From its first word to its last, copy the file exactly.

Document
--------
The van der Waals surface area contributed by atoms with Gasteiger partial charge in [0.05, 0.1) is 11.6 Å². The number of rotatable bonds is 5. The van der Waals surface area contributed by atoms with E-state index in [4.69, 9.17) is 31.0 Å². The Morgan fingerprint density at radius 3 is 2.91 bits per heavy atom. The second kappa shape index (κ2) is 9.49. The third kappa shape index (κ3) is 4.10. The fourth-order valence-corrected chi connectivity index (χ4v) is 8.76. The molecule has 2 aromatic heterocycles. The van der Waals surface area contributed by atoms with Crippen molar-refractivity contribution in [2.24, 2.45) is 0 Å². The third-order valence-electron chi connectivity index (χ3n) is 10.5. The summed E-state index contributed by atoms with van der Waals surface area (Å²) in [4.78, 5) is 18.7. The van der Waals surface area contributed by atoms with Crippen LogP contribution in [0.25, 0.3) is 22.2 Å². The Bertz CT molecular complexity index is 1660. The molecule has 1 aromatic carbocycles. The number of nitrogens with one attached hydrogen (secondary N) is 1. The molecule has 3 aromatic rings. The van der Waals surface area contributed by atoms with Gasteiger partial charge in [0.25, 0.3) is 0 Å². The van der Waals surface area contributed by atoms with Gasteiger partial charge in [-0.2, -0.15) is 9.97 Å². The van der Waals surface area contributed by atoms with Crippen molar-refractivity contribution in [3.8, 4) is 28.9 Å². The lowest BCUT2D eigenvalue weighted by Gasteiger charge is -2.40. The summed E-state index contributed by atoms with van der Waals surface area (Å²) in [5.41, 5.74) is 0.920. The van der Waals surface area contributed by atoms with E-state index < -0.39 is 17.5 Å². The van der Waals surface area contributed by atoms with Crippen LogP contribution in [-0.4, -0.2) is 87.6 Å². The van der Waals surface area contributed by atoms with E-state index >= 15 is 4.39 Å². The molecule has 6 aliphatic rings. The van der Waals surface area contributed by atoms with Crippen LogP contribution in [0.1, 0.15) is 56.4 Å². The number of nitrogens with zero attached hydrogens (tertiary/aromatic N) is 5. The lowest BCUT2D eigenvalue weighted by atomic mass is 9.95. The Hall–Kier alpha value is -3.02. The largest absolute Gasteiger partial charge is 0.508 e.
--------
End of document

The van der Waals surface area contributed by atoms with Gasteiger partial charge in [0.05, 0.1) is 11.6 Å². The number of rotatable bonds is 5. The van der Waals surface area contributed by atoms with E-state index in [4.69, 9.17) is 31.0 Å². The Morgan fingerprint density at radius 3 is 2.91 bits per heavy atom. The second kappa shape index (κ2) is 9.49. The third kappa shape index (κ3) is 4.10. The fourth-order valence-corrected chi connectivity index (χ4v) is 8.76. The molecule has 2 aromatic heterocycles. The van der Waals surface area contributed by atoms with Crippen molar-refractivity contribution in [2.24, 2.45) is 0 Å². The third-order valence-electron chi connectivity index (χ3n) is 10.5. The summed E-state index contributed by atoms with van der Waals surface area (Å²) in [4.78, 5) is 18.7. The van der Waals surface area contributed by atoms with Crippen LogP contribution in [0.25, 0.3) is 22.2 Å². The Bertz CT molecular complexity index is 1660. The molecule has 1 aromatic carbocycles. The number of nitrogens with one attached hydrogen (secondary N) is 1. The molecule has 3 aromatic rings. The van der Waals surface area contributed by atoms with Gasteiger partial charge in [0.25, 0.3) is 0 Å². The van der Waals surface area contributed by atoms with Gasteiger partial charge in [-0.2, -0.15) is 9.97 Å². The van der Waals surface area contributed by atoms with Crippen molar-refractivity contribution in [3.8, 4) is 28.9 Å². The lowest BCUT2D eigenvalue weighted by Gasteiger charge is -2.40. The summed E-state index contributed by atoms with van der Waals surface area (Å²) in [5.41, 5.74) is 0.920. The van der Waals surface area contributed by atoms with E-state index < -0.39 is 17.5 Å². The van der Waals surface area contributed by atoms with Crippen LogP contribution in [-0.4, -0.2) is 87.6 Å². The van der Waals surface area contributed by atoms with E-state index >= 15 is 4.39 Å². The molecule has 6 aliphatic rings. The van der Waals surface area contributed by atoms with Crippen LogP contribution in [0.1, 0.15) is 56.4 Å². The number of nitrogens with zero attached hydrogens (tertiary/aromatic N) is 5. The lowest BCUT2D eigenvalue weighted by atomic mass is 9.95. The Hall–Kier alpha value is -3.02. The largest absolute Gasteiger partial charge is 0.508 e.